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Summaries and analysis of recent Delaware court decisions concerning business-related litigation.
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Showing 13 posts by Meghan A. Adams.
Superior Court of Delaware CCLD Finds 6 Del. C. 1-308 Permits Parties to Reserve Their Rights Without Pleading Duress
In this decision by the Complex Commercial Litigation Division, the Court held, for the first time, that under 6 Del. C. 1-308, a party may make a payment with a reservation of rights under without having to plead duress. The Court held that this section was designed to permit parties to a contract – like the plaintiff here – to continue performance even while a dispute between parties is unresolved. In doing so, the Court held that Section 1-308 superseded the Supreme Court’s decision in Western Natural Gas Company v. Cities Service Gas Company, 201 A.2d 164 (Del. 1964) in that respect.
This is an important decision that applies recent United States Supreme Court jurisdiction cases to a non-resident’s Delaware complaint. While the opinion carefully reviews a string of such cases ending with Bristol-Meyers Squibb Co. v. Superior Court of California that is worth reading, the bottom line is that it holds that a non-resident of Delaware cannot bring a tort claim against a non-Delaware entity unless she can show its actions in Delaware that directly lead to her injury. This may effectively end the past practice of filing mass tort litigation in the Delaware Superior Court on behalf of non-residents of Delaware, at least against non-Delaware entities.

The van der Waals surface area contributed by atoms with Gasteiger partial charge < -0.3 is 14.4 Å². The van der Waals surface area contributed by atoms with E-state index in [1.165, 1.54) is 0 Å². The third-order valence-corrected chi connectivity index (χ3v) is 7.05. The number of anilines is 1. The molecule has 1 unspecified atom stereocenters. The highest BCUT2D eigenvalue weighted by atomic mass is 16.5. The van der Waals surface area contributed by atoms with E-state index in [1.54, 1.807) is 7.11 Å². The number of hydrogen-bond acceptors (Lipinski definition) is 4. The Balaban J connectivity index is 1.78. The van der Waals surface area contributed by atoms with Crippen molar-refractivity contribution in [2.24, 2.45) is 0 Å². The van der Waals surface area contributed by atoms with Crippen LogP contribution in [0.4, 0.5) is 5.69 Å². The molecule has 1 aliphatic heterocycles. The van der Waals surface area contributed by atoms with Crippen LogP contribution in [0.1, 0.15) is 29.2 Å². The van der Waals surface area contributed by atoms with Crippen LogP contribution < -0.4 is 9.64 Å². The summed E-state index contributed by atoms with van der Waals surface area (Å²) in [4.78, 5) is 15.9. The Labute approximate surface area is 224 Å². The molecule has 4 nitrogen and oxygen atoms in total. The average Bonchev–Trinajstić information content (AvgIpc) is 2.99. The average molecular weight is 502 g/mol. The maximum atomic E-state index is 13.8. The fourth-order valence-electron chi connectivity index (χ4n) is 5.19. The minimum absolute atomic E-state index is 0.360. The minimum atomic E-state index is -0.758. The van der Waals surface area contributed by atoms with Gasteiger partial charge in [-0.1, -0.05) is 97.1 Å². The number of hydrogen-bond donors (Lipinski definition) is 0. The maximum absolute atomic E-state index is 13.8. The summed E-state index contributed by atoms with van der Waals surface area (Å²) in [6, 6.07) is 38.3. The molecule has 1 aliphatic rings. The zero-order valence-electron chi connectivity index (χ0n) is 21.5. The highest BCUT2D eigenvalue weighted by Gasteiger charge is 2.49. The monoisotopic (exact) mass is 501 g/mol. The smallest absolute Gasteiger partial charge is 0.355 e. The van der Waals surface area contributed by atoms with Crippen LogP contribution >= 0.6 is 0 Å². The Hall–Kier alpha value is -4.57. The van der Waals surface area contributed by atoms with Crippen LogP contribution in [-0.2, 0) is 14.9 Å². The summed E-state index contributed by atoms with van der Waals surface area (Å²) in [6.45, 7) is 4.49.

This is an excellent summary of the law governing the admissibility of an expert opinion. It is particularly useful in dealing with non-scientific opinions that are based on experience in an industry.
A claim for tortious interference with a contractual relationship must include an allegation that the conduct complained about was itself wrongful. This decision explains what is such “wrongful” conduct and concludes that the use of confidential information to contact a party to a contract to dissuade it from going forward is such wrongful conduct.